An animated field op is going down inside a pink building. Here at Burbank’s Film Roman, 11 days before delivery, Silverman is putting out fires and lighting other ones, ninja-ing his way through phone calls and questions from staffers popping into his office: “Thirteen feet, four frames? Great horny toad! It should’ve been 9 foot 4!” “Homer needs at least another in-between on this robot dance!” “Is this your recut based on his recut?” During a break, he explains with a shrug: “It always comes together at the end…but it’s gonna be a nail-biter.”
Since January 2006, he’s been fastidiously translating those yellow creatures to the big screen (with a different aspect ratio, for maximum wide-screen effect). “I’m really glad it took us this long to make the film,” he says. “The computer technology [has improved] on every level, from compositing to editing voice. We could’ve never done this in ’93.” While nifty tech, an intricate color palette, a Hans Zimmer score, and a $65 million budget helped provide a more lush vibe for Springfield, Silverman remained true to the show’s hand-drawn ethos. And his crews (at Film Roman and Rough Draft studios) often found new ways to fatigue fingers: A short angry-mob scene, teased in trailers, required up to 3,600 drawings.
Oh, handling the hundreds of pages of rewrites. That was a bitch too.
Simpsons episodes typically undergo heavy changes, yet this production endured endless additions, deletions, and punch-ups. “I don’t consider myself an environmentalist,” says Scully, “but even I felt bad about the number of trees that were felled during the writing of this movie.” While you will see Green Day punk up the Simpsons theme song during their worst gig ever, Albert Brooks as EPA chief Russ Cargill, and a secret cameo (“the most trusted superstar in America sullies himself in our cartoon,” hints Groening), contributions from Minnie Driver, Isla Fisher, and Erin Brockovich hit the cutting-room floor. Meanwhile, the regular cast remained on call. “I felt like a fireman,” says Castellaneta. “We should’ve just lived above the recording studio and put a pole in…. I didn’t know what stayed in, what went out. I couldn’t even follow what the story was — I just knew it was funny.” Recalls Cartwright: “They’d say, ‘Can you come in? We’ve got a little rewrite.’ And I’m not kidding, it was down to one word…. I was amazed at how many different ways I could say that one word!”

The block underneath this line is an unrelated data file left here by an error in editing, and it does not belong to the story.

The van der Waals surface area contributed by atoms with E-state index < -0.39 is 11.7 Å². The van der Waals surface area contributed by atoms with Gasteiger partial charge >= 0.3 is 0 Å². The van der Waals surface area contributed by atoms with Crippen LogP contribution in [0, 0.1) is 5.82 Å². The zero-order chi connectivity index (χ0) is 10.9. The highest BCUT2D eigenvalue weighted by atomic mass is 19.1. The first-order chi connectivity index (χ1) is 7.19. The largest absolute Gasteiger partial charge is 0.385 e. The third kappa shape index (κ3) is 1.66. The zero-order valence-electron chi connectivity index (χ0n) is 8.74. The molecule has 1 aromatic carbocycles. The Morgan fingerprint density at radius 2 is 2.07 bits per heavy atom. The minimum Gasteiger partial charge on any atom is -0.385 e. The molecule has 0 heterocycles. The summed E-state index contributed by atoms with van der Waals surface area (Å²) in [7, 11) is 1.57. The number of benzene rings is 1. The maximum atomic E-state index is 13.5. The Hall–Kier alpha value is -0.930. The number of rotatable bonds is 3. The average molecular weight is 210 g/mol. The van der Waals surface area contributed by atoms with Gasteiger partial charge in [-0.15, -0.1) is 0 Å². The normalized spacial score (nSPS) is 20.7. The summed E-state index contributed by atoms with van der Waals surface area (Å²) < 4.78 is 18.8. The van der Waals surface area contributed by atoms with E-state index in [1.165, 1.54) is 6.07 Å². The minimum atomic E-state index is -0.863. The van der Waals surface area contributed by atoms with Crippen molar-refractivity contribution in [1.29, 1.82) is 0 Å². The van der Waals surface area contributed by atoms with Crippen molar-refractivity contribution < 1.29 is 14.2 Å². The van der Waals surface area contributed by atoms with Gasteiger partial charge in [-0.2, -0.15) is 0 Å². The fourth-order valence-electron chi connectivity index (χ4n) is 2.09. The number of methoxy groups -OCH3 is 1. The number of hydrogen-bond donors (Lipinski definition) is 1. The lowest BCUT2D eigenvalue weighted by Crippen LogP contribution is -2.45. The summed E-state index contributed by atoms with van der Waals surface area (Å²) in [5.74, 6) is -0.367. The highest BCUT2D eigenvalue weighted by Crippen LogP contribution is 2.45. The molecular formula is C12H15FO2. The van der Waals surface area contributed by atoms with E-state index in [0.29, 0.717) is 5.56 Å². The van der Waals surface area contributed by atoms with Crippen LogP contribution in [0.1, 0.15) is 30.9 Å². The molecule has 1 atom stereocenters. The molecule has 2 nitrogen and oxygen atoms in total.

Yet the most important word at Simpsons HQ was mum: A veil of secrecy was wrapped tightly around the project. In addition to your usual script-shredding and confidentiality-agreement signings, the “Yellow Harvest” alias — Sakai’s wink to Return of the Jedi code name Blue Harvest — was used to confound the curious. And then, in March 2006, the producers cooked up a trailer that was slipped into theaters before Ice Age: The Meltdown. This surprise generated so much fan saliva, “it just became fun to see how long we could keep it private,” says Brooks. That included the leaking of bogus spoilers: Homer gets superpowers! Homer runs for president! “We were always afraid we’d put out a false plot that might be better than the one we were doing,” laughs Brooks.
Considering the stratospheric hopes of those line-reciting, episode-ranking fans, a little paranoia could be forgiven. Brooks, who says this project carries far greater expectations than any other in his career, confides: “There are few things that make your blood curdle more than somebody saying ‘I bet it’s going to be the greatest ever!'” Adds Jean: “I think if I felt any more pressure, I’d be a diamond.”